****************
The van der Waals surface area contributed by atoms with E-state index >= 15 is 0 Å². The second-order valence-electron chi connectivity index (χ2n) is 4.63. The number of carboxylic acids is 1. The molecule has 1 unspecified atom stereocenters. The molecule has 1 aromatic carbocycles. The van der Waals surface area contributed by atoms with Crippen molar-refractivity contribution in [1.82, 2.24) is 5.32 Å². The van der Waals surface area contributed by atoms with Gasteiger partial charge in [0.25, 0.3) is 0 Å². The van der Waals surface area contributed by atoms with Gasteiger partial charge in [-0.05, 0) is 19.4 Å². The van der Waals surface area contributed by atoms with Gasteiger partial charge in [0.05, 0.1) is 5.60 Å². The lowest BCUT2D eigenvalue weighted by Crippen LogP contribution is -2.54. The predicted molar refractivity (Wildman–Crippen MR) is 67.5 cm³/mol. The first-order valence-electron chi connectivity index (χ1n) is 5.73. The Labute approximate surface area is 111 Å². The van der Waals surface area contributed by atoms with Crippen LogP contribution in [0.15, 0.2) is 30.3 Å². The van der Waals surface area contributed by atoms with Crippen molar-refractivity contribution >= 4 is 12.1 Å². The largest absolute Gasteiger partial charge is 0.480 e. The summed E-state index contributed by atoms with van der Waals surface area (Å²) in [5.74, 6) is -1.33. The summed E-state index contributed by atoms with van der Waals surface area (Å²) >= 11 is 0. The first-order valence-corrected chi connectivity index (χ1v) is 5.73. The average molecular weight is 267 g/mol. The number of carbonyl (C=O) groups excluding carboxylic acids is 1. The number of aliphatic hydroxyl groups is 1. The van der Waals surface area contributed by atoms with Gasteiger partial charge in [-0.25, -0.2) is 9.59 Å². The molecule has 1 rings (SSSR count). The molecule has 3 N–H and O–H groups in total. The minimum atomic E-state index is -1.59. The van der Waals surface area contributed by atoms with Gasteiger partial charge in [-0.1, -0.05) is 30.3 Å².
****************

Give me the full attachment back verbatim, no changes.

The van der Waals surface area contributed by atoms with E-state index >= 15 is 0 Å². The second-order valence-electron chi connectivity index (χ2n) is 4.63. The number of carboxylic acids is 1. The molecule has 1 unspecified atom stereocenters. The molecule has 1 aromatic carbocycles. The van der Waals surface area contributed by atoms with Crippen molar-refractivity contribution in [1.82, 2.24) is 5.32 Å². The van der Waals surface area contributed by atoms with Gasteiger partial charge in [0.25, 0.3) is 0 Å². The van der Waals surface area contributed by atoms with Gasteiger partial charge in [-0.05, 0) is 19.4 Å². The van der Waals surface area contributed by atoms with Gasteiger partial charge in [0.05, 0.1) is 5.60 Å². The lowest BCUT2D eigenvalue weighted by Crippen LogP contribution is -2.54. The predicted molar refractivity (Wildman–Crippen MR) is 67.5 cm³/mol. The first-order valence-electron chi connectivity index (χ1n) is 5.73. The Labute approximate surface area is 111 Å². The van der Waals surface area contributed by atoms with Crippen LogP contribution in [0.15, 0.2) is 30.3 Å². The van der Waals surface area contributed by atoms with Crippen molar-refractivity contribution >= 4 is 12.1 Å². The largest absolute Gasteiger partial charge is 0.480 e. The summed E-state index contributed by atoms with van der Waals surface area (Å²) in [5.74, 6) is -1.33. The summed E-state index contributed by atoms with van der Waals surface area (Å²) >= 11 is 0. The first-order valence-corrected chi connectivity index (χ1v) is 5.73. The average molecular weight is 267 g/mol. The number of carbonyl (C=O) groups excluding carboxylic acids is 1. The number of aliphatic hydroxyl groups is 1. The van der Waals surface area contributed by atoms with Gasteiger partial charge in [-0.25, -0.2) is 9.59 Å². The molecule has 1 rings (SSSR count). The molecule has 3 N–H and O–H groups in total. The minimum atomic E-state index is -1.59. The van der Waals surface area contributed by atoms with Gasteiger partial charge in [-0.1, -0.05) is 30.3 Å².